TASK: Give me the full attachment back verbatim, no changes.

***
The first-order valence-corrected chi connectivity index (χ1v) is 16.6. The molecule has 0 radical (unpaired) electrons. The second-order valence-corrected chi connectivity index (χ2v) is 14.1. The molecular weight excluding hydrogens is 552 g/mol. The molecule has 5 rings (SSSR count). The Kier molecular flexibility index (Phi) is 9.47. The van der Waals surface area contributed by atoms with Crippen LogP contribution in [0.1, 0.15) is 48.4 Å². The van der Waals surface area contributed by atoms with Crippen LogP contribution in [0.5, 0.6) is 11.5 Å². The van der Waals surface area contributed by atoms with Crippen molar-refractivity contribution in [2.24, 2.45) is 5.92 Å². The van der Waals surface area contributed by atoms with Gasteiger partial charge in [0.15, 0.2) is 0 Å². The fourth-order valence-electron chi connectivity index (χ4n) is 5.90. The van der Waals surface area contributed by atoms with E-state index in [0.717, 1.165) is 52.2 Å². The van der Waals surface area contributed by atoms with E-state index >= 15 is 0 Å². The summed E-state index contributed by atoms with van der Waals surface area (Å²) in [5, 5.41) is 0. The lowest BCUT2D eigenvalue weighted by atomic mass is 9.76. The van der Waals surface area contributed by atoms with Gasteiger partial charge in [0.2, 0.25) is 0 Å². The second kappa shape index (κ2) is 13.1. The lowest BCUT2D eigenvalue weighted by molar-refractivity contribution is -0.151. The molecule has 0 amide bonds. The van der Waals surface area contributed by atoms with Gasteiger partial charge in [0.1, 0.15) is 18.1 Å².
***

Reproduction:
The first-order valence-corrected chi connectivity index (χ1v) is 16.6. The molecule has 0 radical (unpaired) electrons. The second-order valence-corrected chi connectivity index (χ2v) is 14.1. The molecular weight excluding hydrogens is 552 g/mol. The molecule has 5 rings (SSSR count). The Kier molecular flexibility index (Phi) is 9.47. The van der Waals surface area contributed by atoms with Crippen LogP contribution in [0.1, 0.15) is 48.4 Å². The van der Waals surface area contributed by atoms with Crippen LogP contribution in [0.5, 0.6) is 11.5 Å². The van der Waals surface area contributed by atoms with Crippen molar-refractivity contribution in [2.24, 2.45) is 5.92 Å². The van der Waals surface area contributed by atoms with Gasteiger partial charge in [0.15, 0.2) is 0 Å². The fourth-order valence-electron chi connectivity index (χ4n) is 5.90. The van der Waals surface area contributed by atoms with E-state index in [0.717, 1.165) is 52.2 Å². The van der Waals surface area contributed by atoms with E-state index >= 15 is 0 Å². The summed E-state index contributed by atoms with van der Waals surface area (Å²) in [5, 5.41) is 0. The lowest BCUT2D eigenvalue weighted by atomic mass is 9.76. The van der Waals surface area contributed by atoms with Gasteiger partial charge in [0.2, 0.25) is 0 Å². The second kappa shape index (κ2) is 13.1. The lowest BCUT2D eigenvalue weighted by molar-refractivity contribution is -0.151. The molecule has 0 amide bonds. The van der Waals surface area contributed by atoms with Gasteiger partial charge in [0.1, 0.15) is 18.1 Å².